News Release


Washington, D.C. (February 23, 2024) – Talon Metals Corp. (“Talon” or the “Company”) (TSX:TLO, OTC:TLOFF) Chief External Affairs Officer and Head of Climate Strategy Todd Malan was selected to lead the public testimony during yesterday’s US Treasury’s public hearing on Section 45X Advanced Manufacturing Production Tax Credit for Critical Minerals.

“It was an honor to share Talon’s perspective on how the 45X tax credit for critical minerals was intended by Congress to support domestic mineral extraction. We shared two proposals that we think respond to the Treasury Department’s concerns about foreign sourced minerals qualifying for a domestic production incentive. If our proposals are adopted, they will provide long-term financial support to the domestic production of eligible critical minerals like nickel,” Malan commented after addressing the Treasury/IRS panel. He added, “As the IRA’s support for secure supply chains in critical minerals is being challenged by Chinese oversupply of these minerals which is driving down prices, a comprehensive 45X tax credit that includes extraction of raw materials from the geology of the United States would be very timely support for the critical mineral supply chain.”

Section 45X of the Inflation Reduction Act (IRA) is a production tax credit intending to incentivize investments in the full manufacturing supply chain of clean energy systems like electric vehicle (EV) batteries. Section 45X applies to the manufacturing of equipment used in solar, wind, hydrogen and batteries and also credits critical minerals production applying to specific elements in the periodic table. The list includes nickel, cobalt and platinum group metals that are all present in the high-grade ores that Talon plans to extract from the underground mine at the Tamarack Nickel Project (which is currently in the environmental review process conducted by Minnesota regulators and tribal sovereign governments as part of the State’s permitting process).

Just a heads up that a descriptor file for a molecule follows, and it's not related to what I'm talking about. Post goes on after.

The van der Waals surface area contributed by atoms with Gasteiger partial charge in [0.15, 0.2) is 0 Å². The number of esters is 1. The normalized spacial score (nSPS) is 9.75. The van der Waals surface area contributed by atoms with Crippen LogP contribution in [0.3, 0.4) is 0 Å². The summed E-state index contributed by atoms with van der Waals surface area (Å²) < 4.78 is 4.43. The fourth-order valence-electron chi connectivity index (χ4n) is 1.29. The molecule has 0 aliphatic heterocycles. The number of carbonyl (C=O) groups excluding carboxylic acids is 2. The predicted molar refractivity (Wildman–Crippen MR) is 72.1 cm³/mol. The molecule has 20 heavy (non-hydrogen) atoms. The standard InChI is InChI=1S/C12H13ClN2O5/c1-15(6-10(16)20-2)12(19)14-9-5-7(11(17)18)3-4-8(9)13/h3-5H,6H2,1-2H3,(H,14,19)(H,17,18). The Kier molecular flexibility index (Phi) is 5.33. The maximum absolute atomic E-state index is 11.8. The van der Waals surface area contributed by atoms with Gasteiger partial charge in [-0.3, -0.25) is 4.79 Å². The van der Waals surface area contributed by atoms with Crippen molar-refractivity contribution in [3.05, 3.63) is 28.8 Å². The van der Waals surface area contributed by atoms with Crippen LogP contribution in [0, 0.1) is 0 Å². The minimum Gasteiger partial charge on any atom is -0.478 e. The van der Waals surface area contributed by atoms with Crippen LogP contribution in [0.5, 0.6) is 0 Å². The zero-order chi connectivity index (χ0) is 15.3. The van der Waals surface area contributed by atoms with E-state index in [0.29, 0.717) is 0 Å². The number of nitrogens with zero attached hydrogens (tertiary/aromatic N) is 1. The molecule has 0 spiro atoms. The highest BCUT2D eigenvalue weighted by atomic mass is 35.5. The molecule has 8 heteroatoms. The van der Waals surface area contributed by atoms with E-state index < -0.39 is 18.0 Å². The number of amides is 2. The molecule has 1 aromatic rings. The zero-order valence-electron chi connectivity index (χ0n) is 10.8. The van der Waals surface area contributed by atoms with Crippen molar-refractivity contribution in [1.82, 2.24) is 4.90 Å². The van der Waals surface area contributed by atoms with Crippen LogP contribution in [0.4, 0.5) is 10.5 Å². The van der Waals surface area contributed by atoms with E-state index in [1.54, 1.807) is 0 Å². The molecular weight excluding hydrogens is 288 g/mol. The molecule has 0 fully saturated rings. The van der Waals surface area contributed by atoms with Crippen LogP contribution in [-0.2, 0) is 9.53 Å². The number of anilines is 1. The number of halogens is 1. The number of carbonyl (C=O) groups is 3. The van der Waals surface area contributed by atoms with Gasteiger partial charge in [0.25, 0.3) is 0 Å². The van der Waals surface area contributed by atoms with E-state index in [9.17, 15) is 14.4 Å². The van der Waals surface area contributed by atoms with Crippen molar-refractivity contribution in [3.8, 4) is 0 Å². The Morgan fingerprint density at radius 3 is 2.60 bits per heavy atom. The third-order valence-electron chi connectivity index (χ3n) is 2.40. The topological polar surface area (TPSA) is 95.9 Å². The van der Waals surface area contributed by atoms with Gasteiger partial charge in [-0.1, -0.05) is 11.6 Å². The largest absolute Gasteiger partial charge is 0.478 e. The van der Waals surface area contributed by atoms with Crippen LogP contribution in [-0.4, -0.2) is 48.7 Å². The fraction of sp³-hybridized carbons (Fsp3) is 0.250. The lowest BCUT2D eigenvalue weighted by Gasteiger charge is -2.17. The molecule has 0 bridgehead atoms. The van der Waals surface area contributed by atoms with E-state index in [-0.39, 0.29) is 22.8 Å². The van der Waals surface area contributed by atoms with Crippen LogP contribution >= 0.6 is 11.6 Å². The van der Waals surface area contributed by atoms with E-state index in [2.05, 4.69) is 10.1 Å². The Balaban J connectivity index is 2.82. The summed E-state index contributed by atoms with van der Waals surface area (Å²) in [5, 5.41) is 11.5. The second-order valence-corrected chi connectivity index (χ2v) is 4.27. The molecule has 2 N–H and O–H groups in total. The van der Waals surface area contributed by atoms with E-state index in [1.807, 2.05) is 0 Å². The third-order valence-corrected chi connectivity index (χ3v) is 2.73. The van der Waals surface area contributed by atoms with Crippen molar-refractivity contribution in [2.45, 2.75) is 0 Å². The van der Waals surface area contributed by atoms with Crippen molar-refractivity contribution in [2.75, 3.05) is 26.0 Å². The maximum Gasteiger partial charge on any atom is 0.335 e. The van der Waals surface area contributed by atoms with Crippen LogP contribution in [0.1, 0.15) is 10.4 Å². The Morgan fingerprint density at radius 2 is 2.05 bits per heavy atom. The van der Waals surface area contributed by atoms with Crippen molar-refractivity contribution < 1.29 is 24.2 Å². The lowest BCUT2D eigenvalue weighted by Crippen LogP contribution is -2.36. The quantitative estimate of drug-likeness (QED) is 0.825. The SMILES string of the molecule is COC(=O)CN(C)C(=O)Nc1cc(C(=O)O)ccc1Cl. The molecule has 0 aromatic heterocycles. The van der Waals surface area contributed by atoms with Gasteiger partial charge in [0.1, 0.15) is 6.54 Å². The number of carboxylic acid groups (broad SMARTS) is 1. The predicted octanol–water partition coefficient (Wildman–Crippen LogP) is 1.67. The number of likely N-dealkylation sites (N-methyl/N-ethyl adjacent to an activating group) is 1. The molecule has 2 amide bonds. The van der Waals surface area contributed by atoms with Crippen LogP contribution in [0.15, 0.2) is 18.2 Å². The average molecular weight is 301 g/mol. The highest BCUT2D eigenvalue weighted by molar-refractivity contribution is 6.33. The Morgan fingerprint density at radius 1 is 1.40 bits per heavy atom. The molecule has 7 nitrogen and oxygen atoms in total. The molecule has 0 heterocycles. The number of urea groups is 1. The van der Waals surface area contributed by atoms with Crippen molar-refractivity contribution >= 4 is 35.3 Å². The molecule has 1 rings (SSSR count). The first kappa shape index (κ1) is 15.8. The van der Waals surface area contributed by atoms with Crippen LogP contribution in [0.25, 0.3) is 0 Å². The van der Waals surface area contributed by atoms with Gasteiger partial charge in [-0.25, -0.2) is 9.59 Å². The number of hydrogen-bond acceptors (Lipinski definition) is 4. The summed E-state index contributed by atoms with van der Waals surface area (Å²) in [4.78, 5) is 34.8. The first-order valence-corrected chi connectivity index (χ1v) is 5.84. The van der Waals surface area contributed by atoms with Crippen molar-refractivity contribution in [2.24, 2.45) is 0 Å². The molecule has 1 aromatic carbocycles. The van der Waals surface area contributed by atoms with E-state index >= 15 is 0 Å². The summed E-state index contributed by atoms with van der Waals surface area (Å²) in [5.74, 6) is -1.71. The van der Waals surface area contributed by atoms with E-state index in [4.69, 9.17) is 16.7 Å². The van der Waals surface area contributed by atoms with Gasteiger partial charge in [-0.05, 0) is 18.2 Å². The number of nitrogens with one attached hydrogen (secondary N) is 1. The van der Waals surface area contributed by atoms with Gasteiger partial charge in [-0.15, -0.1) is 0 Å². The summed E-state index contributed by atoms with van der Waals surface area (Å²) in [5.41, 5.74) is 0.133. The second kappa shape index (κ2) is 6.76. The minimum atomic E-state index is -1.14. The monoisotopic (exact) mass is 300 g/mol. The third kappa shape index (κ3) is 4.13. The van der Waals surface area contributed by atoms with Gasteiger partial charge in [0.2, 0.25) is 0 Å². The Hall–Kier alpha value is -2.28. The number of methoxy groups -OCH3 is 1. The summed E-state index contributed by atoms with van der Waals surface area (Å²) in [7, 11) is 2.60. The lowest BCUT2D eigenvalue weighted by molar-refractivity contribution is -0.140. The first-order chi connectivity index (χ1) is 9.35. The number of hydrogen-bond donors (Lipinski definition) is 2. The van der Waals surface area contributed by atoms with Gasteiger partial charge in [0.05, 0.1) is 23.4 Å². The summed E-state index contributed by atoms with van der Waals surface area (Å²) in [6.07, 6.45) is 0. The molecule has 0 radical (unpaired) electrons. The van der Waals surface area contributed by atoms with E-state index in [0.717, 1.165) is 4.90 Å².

The 45X production tax credit for critical minerals is equal to 10% of the annual production cost of producing the specified element to a certain level of purity.  Remarkably, the 45X tax credit for critical minerals does not decline over time or expire. 

Under IRS precedent, “production cost” would usually include the cost of acquiring raw materials along with employee costs, energy, depreciation of equipment etc.  However, the US Treasury indicated in draft regulations issued on December 15, 2023, that it was withholding allowing the cost of raw materials from the calculation of production cost for the 45X critical minerals tax credit to further study potential abuse and how it could allow raw materials cost to be included consistent with the intent of Congress. Today’s hearing was part of an effort to obtain input from experts and stakeholders on this specific question.

Talon believes that Congress created this extraordinary tax credit for critical minerals to benefit the entire U.S. supply chain for critical minerals from mining to recycling. Also, the statutory language clearly states that the 45X tax credit only applies to production that occurs within the United States or its possessions. In the case of applicable critical minerals, the mineral is the component, so it stands to reason that only the cost of extraction of such mineral (in its raw form) occurring in the US or its possessions should qualify for the 45X tax credit in calculating the cost of production of such mineral.

Malan explained to the Treasury and IRS panel that Talon remains committed to President Biden’s vision for responsible mining and securing America’s critical mineral supply chains.  He pointed out that producing sustainably sourced critical minerals has national security implications given Chinese and Russian dominance of critical minerals like nickel.  Malan outlined Talon’s recommendation to the Treasury that a taxpayer producing an applicable critical mineral as specified in the law should be able to include the full cost of purchasing the “source material” or ore in the calculation of the 45X tax credit.  To include raw materials cost in the calculation of production cost of the critical mineral to the specific level of purity, the taxpayer would need to obtain:

  • Certification that the raw materials (mined ore that is physically processed prior to refining) has a chemical characteristic (assay) that indicates that it is the source of the final eligible critical mineral;